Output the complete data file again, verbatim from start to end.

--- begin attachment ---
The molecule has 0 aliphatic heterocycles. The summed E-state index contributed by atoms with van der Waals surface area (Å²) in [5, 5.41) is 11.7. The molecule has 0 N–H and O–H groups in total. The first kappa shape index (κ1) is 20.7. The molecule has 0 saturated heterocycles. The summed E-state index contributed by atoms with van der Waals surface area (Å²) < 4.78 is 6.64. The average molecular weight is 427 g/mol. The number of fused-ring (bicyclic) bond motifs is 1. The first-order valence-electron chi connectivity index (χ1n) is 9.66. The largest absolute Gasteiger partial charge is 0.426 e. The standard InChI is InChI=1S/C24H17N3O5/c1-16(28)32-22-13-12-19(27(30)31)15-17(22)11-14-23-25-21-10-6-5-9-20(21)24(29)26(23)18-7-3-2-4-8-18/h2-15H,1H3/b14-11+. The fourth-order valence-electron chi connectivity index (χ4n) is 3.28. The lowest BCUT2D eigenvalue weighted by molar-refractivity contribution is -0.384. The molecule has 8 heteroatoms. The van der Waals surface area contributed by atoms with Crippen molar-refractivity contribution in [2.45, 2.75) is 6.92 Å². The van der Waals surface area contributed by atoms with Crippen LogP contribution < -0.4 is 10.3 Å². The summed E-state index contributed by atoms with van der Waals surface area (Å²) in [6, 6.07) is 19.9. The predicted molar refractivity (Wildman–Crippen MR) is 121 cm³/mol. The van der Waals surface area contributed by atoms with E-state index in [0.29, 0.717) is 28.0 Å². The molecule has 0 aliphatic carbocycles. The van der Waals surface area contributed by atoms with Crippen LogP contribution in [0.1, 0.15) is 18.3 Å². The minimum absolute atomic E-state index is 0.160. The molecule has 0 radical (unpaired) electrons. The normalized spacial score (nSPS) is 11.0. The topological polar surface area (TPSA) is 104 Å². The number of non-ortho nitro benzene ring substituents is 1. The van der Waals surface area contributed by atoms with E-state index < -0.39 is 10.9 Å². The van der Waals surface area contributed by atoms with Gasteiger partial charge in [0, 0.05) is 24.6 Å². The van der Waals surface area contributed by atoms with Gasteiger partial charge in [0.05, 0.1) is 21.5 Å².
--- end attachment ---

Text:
The molecule has 0 aliphatic heterocycles. The summed E-state index contributed by atoms with van der Waals surface area (Å²) in [5, 5.41) is 11.7. The molecule has 0 N–H and O–H groups in total. The first kappa shape index (κ1) is 20.7. The molecule has 0 saturated heterocycles. The summed E-state index contributed by atoms with van der Waals surface area (Å²) < 4.78 is 6.64. The average molecular weight is 427 g/mol. The number of fused-ring (bicyclic) bond motifs is 1. The first-order valence-electron chi connectivity index (χ1n) is 9.66. The largest absolute Gasteiger partial charge is 0.426 e. The standard InChI is InChI=1S/C24H17N3O5/c1-16(28)32-22-13-12-19(27(30)31)15-17(22)11-14-23-25-21-10-6-5-9-20(21)24(29)26(23)18-7-3-2-4-8-18/h2-15H,1H3/b14-11+. The fourth-order valence-electron chi connectivity index (χ4n) is 3.28. The lowest BCUT2D eigenvalue weighted by molar-refractivity contribution is -0.384. The molecule has 8 heteroatoms. The van der Waals surface area contributed by atoms with Crippen molar-refractivity contribution in [2.45, 2.75) is 6.92 Å². The van der Waals surface area contributed by atoms with Crippen LogP contribution < -0.4 is 10.3 Å². The summed E-state index contributed by atoms with van der Waals surface area (Å²) in [6, 6.07) is 19.9. The predicted molar refractivity (Wildman–Crippen MR) is 121 cm³/mol. The van der Waals surface area contributed by atoms with E-state index in [0.29, 0.717) is 28.0 Å². The molecule has 0 aliphatic carbocycles. The van der Waals surface area contributed by atoms with Crippen LogP contribution in [0.1, 0.15) is 18.3 Å². The minimum absolute atomic E-state index is 0.160. The molecule has 0 radical (unpaired) electrons. The normalized spacial score (nSPS) is 11.0. The topological polar surface area (TPSA) is 104 Å². The number of non-ortho nitro benzene ring substituents is 1. The van der Waals surface area contributed by atoms with E-state index < -0.39 is 10.9 Å². The van der Waals surface area contributed by atoms with Gasteiger partial charge in [0, 0.05) is 24.6 Å². The van der Waals surface area contributed by atoms with Gasteiger partial charge in [0.05, 0.1) is 21.5 Å².